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Hispanic mothers had higher rates of COVID-19 than other groups of women, but ethnicity had no effect on outcomes among 100 women with COVID-19 who delivered at two hospitals in northern Manhattan.
Columbia fertility experts have developed a one-step saliva test for diagnosing COVID-19 that could expand access to testing.
A study of nearly 400 pregnant women is among the first to show that socioeconomic status and household crowding increase the risk of getting COVID-19.
About 15% of pregnant women admitted to two maternity wards in northern Manhattan in late March and early April were already infected with the new coronavirus; the vast majority had no symptoms.
- September 13, 2018
A group of clinical trials showed that pregnant women can prevent excess weight gain with a healthy diet and physical activity.
- September 6, 2018
A study published in NEJM has found that inducing labor a week before a baby’s due date is safe and reduces the risk of cesarean section.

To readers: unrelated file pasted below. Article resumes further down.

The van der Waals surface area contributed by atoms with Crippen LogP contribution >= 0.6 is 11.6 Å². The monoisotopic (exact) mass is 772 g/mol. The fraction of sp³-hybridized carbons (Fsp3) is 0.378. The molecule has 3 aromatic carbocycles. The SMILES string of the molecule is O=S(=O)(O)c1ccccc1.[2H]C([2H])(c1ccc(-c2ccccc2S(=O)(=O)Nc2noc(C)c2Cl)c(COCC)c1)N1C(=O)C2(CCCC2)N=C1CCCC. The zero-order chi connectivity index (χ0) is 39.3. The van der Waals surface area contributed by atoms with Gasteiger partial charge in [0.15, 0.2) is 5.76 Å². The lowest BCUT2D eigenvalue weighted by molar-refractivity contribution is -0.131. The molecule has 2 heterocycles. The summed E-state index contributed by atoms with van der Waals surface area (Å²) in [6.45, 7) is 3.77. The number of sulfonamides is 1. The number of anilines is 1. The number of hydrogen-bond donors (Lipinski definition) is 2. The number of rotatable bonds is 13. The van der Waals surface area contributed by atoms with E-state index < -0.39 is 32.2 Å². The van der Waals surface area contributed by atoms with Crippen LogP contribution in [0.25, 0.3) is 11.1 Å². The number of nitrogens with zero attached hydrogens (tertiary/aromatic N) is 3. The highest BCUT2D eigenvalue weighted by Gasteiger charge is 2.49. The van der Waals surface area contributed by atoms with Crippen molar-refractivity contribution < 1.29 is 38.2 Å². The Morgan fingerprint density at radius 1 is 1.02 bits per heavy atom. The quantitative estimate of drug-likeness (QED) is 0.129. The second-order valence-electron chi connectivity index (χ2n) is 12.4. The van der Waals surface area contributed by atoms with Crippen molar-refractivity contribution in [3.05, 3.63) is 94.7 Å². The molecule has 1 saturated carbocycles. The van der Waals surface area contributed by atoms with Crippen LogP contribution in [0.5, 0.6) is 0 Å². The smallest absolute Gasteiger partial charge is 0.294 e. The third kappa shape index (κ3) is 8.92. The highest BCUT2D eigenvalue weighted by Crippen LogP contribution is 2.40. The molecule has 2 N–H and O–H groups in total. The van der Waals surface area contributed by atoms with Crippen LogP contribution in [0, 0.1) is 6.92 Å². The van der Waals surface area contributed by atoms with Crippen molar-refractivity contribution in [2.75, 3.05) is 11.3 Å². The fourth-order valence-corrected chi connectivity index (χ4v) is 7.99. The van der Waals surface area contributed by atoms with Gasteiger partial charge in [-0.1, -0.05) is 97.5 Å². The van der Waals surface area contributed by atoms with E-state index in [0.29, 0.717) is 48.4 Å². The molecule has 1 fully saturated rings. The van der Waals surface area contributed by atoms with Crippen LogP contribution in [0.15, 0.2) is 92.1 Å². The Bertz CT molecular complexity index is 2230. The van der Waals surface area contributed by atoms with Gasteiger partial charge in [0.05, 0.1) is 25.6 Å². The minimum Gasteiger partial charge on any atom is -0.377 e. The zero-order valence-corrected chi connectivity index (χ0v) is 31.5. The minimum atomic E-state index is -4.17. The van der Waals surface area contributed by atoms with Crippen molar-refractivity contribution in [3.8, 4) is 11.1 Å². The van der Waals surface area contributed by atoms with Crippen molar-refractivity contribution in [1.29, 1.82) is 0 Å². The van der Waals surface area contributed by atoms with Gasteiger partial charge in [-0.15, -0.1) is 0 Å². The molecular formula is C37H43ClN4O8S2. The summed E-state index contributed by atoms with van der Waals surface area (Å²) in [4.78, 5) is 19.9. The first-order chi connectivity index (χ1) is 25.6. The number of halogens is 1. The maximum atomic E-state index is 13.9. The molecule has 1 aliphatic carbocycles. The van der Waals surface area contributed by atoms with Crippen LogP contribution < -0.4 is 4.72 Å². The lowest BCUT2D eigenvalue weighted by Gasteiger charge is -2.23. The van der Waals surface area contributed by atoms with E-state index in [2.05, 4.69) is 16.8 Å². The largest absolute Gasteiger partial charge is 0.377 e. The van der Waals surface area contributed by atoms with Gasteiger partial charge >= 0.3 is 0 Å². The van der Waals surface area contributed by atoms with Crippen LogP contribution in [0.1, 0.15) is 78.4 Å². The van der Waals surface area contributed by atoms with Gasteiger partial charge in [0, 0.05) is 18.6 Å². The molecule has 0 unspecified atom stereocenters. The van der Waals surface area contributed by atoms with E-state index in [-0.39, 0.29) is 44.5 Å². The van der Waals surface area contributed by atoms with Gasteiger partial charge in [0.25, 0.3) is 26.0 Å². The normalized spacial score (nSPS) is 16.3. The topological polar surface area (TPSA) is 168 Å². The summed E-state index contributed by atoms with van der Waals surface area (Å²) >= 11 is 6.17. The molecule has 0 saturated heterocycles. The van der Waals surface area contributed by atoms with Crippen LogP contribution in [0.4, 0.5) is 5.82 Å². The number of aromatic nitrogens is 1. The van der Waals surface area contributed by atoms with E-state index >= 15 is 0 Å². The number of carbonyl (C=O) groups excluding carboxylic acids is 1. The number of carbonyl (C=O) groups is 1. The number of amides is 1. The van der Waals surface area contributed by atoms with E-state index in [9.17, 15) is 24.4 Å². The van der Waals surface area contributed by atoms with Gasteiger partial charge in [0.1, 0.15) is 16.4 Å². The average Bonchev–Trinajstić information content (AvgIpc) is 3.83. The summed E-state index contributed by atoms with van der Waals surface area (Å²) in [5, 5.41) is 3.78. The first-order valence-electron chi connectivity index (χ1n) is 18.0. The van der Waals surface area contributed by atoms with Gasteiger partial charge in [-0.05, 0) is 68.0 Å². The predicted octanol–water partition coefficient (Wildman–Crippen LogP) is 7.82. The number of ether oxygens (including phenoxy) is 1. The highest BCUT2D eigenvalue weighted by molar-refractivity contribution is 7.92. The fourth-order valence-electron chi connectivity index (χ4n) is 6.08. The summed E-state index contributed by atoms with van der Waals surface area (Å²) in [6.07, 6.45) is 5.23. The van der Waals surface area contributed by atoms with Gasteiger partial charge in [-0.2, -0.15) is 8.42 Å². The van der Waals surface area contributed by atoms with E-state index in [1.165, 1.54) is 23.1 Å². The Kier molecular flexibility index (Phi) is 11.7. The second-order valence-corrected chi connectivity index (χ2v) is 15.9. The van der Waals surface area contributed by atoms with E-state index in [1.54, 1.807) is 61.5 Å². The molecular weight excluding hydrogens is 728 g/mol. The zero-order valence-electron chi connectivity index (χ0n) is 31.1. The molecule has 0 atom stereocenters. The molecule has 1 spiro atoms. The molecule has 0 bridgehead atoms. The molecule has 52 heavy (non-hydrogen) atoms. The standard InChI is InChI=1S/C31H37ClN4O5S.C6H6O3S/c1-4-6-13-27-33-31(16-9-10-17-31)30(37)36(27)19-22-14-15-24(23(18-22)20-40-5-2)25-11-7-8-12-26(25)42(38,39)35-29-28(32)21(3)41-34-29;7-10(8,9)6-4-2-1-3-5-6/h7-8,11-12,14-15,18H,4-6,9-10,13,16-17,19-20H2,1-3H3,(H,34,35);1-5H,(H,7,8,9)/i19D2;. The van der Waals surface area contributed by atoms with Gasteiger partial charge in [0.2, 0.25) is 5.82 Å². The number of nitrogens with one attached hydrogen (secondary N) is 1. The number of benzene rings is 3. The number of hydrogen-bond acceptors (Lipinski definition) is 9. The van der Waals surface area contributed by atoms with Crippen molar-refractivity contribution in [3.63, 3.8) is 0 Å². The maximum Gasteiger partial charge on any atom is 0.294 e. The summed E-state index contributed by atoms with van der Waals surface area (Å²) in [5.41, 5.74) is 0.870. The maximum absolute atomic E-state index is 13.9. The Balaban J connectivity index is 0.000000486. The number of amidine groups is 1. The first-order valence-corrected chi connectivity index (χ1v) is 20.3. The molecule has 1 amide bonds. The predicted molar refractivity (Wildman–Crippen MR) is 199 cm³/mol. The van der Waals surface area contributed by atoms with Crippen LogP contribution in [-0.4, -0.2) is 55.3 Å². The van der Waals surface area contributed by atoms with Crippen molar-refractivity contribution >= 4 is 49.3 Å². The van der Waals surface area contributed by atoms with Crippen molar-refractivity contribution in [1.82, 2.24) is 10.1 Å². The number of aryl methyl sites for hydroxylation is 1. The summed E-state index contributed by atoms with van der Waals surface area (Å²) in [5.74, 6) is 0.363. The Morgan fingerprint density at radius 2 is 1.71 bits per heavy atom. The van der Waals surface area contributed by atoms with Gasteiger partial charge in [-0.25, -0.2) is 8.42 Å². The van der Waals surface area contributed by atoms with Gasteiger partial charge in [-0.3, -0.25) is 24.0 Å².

- May 25, 2018
Mailman researchers have found that the grandchildren of women who used DES during pregnancy were 36 percent more likely to have ADHD.
- May 22, 2018
CUIMC has a new clinic and research program for women with a rare form of osteoporosis associated with pregnancy.
- May 10, 2018
The Mothers Center is a new space that will provide comprehensive, multidisciplinary care—focused on the mother—before, during, and after a high-risk pregnancy.
- March 15, 2018
Some HIV symptoms affect women more than men. A new study from Columbia Nursing shows how menopause adds to the burden.
- February 22, 2018
RhoGAM, a drug developed in the 1960s by Columbia University physicians, prevents one of the most severe and devastating diseases affecting fetuses and newborn babies and is still in use today.
- July 5, 2017
Twin pregnancies in women 35 and older do not carry substantially higher risks of preterm birth, fetal death, or infant death compared with twin pregnancies in younger women.
- May 25, 2017
Certain women with preeclampsia are more likely to have a pregnancy-related stroke, finds a new study led by Columbia neurologists.